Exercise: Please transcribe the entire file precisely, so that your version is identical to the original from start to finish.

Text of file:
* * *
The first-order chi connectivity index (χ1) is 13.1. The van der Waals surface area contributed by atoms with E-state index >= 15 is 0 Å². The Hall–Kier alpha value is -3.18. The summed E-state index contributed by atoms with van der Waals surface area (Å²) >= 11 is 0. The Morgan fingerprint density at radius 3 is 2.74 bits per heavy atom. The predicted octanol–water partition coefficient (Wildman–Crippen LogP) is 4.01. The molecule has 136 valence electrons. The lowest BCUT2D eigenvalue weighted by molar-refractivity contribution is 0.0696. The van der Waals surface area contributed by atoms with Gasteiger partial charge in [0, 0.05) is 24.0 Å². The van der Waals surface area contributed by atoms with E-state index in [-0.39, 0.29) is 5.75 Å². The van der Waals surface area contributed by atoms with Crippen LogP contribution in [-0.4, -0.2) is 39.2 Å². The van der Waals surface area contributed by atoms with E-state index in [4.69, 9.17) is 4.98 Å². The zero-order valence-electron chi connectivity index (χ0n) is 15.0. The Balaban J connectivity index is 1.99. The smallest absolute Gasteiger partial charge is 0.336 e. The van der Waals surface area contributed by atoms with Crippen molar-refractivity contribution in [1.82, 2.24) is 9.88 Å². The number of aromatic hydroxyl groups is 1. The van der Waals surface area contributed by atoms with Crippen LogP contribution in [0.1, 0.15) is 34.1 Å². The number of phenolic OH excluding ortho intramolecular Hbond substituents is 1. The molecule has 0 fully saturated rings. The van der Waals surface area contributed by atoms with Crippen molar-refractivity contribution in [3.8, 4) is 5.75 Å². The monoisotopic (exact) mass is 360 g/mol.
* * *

The first-order chi connectivity index (χ1) is 13.1. The van der Waals surface area contributed by atoms with E-state index >= 15 is 0 Å². The Hall–Kier alpha value is -3.18. The summed E-state index contributed by atoms with van der Waals surface area (Å²) >= 11 is 0. The Morgan fingerprint density at radius 3 is 2.74 bits per heavy atom. The predicted octanol–water partition coefficient (Wildman–Crippen LogP) is 4.01. The molecule has 136 valence electrons. The lowest BCUT2D eigenvalue weighted by molar-refractivity contribution is 0.0696. The van der Waals surface area contributed by atoms with Gasteiger partial charge in [0, 0.05) is 24.0 Å². The van der Waals surface area contributed by atoms with E-state index in [-0.39, 0.29) is 5.75 Å². The van der Waals surface area contributed by atoms with Crippen LogP contribution in [-0.4, -0.2) is 39.2 Å². The van der Waals surface area contributed by atoms with E-state index in [4.69, 9.17) is 4.98 Å². The zero-order valence-electron chi connectivity index (χ0n) is 15.0. The Balaban J connectivity index is 1.99. The smallest absolute Gasteiger partial charge is 0.336 e. The van der Waals surface area contributed by atoms with Crippen molar-refractivity contribution in [1.82, 2.24) is 9.88 Å². The number of aromatic hydroxyl groups is 1. The van der Waals surface area contributed by atoms with Crippen LogP contribution in [0.1, 0.15) is 34.1 Å². The number of phenolic OH excluding ortho intramolecular Hbond substituents is 1. The molecule has 0 fully saturated rings. The van der Waals surface area contributed by atoms with Crippen molar-refractivity contribution in [3.8, 4) is 5.75 Å². The monoisotopic (exact) mass is 360 g/mol.